Just War Theory: More Relevant Than Ever

Critics say the theory is used to justify any war a nation decides to fight. But it's held up over centuries for a reason.

The just war tradition traces its inception from St. Augustine's great City of God. Augustine argued that the vocation of the statesman may well require the use of force. Force is a feature of a fallen world. But Augustine contrasted war entered into reluctantly with Rome's opportunistic wars of aggression. According to Augustine, a decent order permits simple tasks to flourish in relative peace--the tasks of raising families, succoring the weak, educating the young, worshipping God. None of these can flourish if chaos, disorder, and violence prevails.



Over the centuries, and from this humble if powerfully cast beginning, just war teaching evolved into a complex doctrine. It is a tradition that relies on prudential judgments on a number of critical matters. Today, most importantly, its teaching is urged upon relevant decision-makers, those charged with the solemn tasks of making the determinations about whether, and when, a resort to force is justified.



There are critics of the just war tradition who claim, wrongly, that it is mere window-dressing--so many nice sounding nostrums behind which is little more than crude

realpolitik

. They mistakenly assume just war theory exists to justify any war a nation decides to fight. In fact, the tradition challenges precisely any use of force that is reckless or misguided.

For pacifists, of course, war is never justified; the complex discriminations of just war tradition are beside the point altogether. Other critics insist that the just war tradition may have worked well in previous eras, but has outlived its usefulness. It is, quite simply, out-of-date. These critics hold that, given today's weapons technologies, the rule of discrimination-requiring armies to distinguish combatants from non-combatants-can't possibly be met.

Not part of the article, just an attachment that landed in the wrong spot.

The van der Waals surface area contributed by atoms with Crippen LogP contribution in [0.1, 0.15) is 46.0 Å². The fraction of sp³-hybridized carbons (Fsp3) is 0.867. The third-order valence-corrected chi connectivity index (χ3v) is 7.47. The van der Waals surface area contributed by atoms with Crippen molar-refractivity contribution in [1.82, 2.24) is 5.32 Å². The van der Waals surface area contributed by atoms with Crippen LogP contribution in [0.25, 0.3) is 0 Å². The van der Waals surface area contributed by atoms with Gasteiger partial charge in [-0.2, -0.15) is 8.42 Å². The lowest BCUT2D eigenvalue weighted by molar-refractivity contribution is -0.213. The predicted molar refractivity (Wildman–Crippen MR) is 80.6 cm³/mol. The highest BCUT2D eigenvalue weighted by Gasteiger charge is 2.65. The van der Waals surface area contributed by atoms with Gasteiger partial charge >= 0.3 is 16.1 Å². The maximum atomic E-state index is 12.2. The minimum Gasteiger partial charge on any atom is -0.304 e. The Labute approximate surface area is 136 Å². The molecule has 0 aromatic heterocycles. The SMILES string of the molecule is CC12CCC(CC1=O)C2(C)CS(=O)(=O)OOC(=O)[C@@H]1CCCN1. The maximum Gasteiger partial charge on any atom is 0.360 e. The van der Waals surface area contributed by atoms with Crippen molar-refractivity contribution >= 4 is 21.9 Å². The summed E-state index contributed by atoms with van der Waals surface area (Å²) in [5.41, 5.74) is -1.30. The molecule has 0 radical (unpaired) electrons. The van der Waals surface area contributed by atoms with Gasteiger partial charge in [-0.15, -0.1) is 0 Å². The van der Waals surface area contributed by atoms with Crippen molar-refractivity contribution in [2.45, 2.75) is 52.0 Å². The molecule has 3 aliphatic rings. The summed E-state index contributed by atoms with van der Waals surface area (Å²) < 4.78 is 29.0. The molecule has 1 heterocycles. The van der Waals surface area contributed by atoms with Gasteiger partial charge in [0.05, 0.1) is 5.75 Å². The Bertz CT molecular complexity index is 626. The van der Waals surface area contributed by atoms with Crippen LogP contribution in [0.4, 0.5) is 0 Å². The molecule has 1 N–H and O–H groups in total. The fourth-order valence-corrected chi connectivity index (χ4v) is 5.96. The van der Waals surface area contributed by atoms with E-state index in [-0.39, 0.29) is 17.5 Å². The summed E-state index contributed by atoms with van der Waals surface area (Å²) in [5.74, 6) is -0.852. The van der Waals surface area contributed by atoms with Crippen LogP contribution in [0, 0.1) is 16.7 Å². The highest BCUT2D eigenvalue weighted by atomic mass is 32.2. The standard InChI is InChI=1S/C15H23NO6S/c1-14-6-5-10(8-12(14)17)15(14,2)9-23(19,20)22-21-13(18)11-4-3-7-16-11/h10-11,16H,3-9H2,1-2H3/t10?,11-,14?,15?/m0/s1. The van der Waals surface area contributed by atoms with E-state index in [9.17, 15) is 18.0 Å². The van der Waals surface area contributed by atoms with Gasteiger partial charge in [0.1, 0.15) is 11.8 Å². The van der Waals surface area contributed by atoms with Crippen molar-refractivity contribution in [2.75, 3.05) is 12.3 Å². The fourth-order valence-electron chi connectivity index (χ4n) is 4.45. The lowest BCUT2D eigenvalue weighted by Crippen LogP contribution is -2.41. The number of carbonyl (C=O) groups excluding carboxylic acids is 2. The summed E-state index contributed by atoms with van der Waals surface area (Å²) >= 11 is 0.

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Some go further, claiming that the word "justice" itself can be given any meaning. Each side in a conflict naturally thinks its cause is just, goes this argument, and there is really no clear way to adjudicate between such subjective claims. It is impossibly old-fashioned, in this view, to believe that one can actually make a determination about what is more just, or less unjust, in the contemporary world.

There are decisive answers to these criticisms. Let's begin with the question of judging justice. The just war tradition is clear about the elements that go into assessing a just cause, or casus belli, of compelling force. It begins with a response to a direct act of aggression or the imminent threat of such. Other jus ad bellum considerations include right authority (private persons are not authorized to make war, only public authority can do that); last resort (everything short of war need not have been tried, but it must have been considered); and probability of success (don't barge in and make a bad situation worse.) Clearly, all these issues remain relevant to the present moment and to the Iraq situation specifically.

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Jean Bethke Elshtain
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